The singular, aesthetic impression that an instrument like the piano can accomplish is fully magical. A near-image of all that is beautiful in our world, it is responsible for many of our most memorable pieces. Try playing Beethoven’s Piano Sonata No. 14 in C# minor (popularly titled “Moonlight” Sonata) or any of Scott Joplin’s piano rags on a guitar or maybe on a wind instrument; it just isn’t the same. And when one is able to create and craft equally memorable music on a piano, well, it’s just something special.
With Insides, Jon Hopkins has done just that, because with his virtuosic playing and composing-not to mention his impeccable electronic skills-Insides is a gorgeous album. Combining classical melodies in the vein of Chopin, Liszt and Mozart with downtempo beats and furious waves of pounding pulsations, Hopkins has found a way to hone in on an already exceptional instrument and has made the best music of his career.
Take album closer, “Autumn Hill,” initiated by a melody that showcases repetitive broken chords on the left hand, Hopkins delivers a reflective sensation with his right hand. With only the sounds of chirping birds to support him, Hopkins tapers his dynamics, tempo and overall tone to a closing halt and as he holds the pedal until the very end, we are left with only those aforementioned birds. On “Small Memory,” he shapes pristine chords that are maneuvered into such a calming force-whatever that memory may be, we are left to apply our own imaginative personalization. Passing notes glide through the tonic and dominant and with a plagal cadence around the corner, the resolution is finite.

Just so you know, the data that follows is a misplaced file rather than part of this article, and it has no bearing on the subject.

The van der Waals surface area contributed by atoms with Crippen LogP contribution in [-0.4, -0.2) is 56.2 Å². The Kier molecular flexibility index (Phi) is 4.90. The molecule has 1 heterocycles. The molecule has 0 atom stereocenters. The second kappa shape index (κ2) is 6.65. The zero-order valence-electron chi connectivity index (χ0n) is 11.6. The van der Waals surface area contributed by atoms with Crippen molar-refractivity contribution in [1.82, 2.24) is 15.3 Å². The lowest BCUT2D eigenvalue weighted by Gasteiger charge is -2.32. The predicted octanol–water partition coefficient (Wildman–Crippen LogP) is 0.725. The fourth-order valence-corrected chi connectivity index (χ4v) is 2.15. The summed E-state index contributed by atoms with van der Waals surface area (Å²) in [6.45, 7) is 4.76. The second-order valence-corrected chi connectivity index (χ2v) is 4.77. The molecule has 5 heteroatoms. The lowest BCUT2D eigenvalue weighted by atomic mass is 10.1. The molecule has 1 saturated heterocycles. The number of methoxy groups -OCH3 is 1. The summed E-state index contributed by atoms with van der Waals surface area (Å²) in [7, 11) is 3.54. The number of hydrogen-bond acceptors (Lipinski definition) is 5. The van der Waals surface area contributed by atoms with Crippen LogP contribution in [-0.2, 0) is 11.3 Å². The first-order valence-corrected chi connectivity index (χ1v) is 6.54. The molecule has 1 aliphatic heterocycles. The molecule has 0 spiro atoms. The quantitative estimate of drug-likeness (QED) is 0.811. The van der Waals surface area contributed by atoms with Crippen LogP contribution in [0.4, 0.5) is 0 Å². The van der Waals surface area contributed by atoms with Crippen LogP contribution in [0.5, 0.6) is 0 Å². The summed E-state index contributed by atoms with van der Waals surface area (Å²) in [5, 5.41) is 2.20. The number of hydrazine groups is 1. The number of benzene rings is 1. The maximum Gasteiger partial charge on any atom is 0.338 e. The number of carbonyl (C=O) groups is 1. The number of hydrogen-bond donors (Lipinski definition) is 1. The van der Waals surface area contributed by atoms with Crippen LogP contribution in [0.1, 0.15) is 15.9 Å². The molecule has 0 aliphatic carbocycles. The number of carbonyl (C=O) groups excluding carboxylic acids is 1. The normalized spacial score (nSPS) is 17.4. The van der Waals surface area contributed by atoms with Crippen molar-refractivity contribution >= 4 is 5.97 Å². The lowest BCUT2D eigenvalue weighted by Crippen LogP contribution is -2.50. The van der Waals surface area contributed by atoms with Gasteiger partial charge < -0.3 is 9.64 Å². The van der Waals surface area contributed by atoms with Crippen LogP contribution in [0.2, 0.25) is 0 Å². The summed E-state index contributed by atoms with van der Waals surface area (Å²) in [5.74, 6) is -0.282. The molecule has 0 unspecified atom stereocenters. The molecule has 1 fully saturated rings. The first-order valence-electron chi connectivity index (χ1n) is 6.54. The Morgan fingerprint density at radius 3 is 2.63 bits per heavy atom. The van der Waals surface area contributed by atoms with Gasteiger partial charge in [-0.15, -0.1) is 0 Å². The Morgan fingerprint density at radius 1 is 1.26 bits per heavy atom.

Luckily, working and touring with Coldplay hasn’t hindered his ability and skill in any way. His work with Brian Eno has only improved his ear for tonality and song structure. The melodies and capability were always there and now with all of the other facets coming full-circle, Hopkins is at the top of his game.
The centerpiece of the album, “Light Through the Veins,” begins as a nine-note melody before growing into a flourishing, majestic, gorgeous array of sounds. Hopkins notes that it took over three weeks to finish and upon completion, contains about 800 sounds and is layered over 128 tracks. Climactic and ultimately magnificent, it pulsates with a fantastic energy that never lets up and with a wall of synths, keyboards, drums, strings and piano, it’s fitting that it be the main course on Insides.
The musicianship is what truly makes Hopkins and his music such an engrossing listen. The opening of “The Wider Sun” conjures the appropriate feelings to a hazy morning: optimistic and yet hesitant, it’s a reassuring, pleasing emotion that Hopkins conveys. This leads into the chilling piano of “Vessel,” which quickly turns into an abrasive fusion of clashing discord and a dissension of throbbing drums.
Fully-equipped with a gifted talent for melody, Hopkins’ electronic proficiency is tremendous. “Insides” sounds like the creepy opening to your favorite murder-investigation drama but with booming basses and drilling snares, it manifests into a completely different beast. Later, on “A Drifting Up,” Hopkins decorates the slow-build of his piano with trip-hop beats and clever atmospherics.
On a purely compositional level, this is dazzling and downright brilliant. But on a purely artistic level, Insides is a startling accomplishment. Not only is it absolutely outstanding but its effect is truely inspired; this is some mesmerizing stuff. It’s an album Hopkins should be proud of and one that should receive a lot of attention.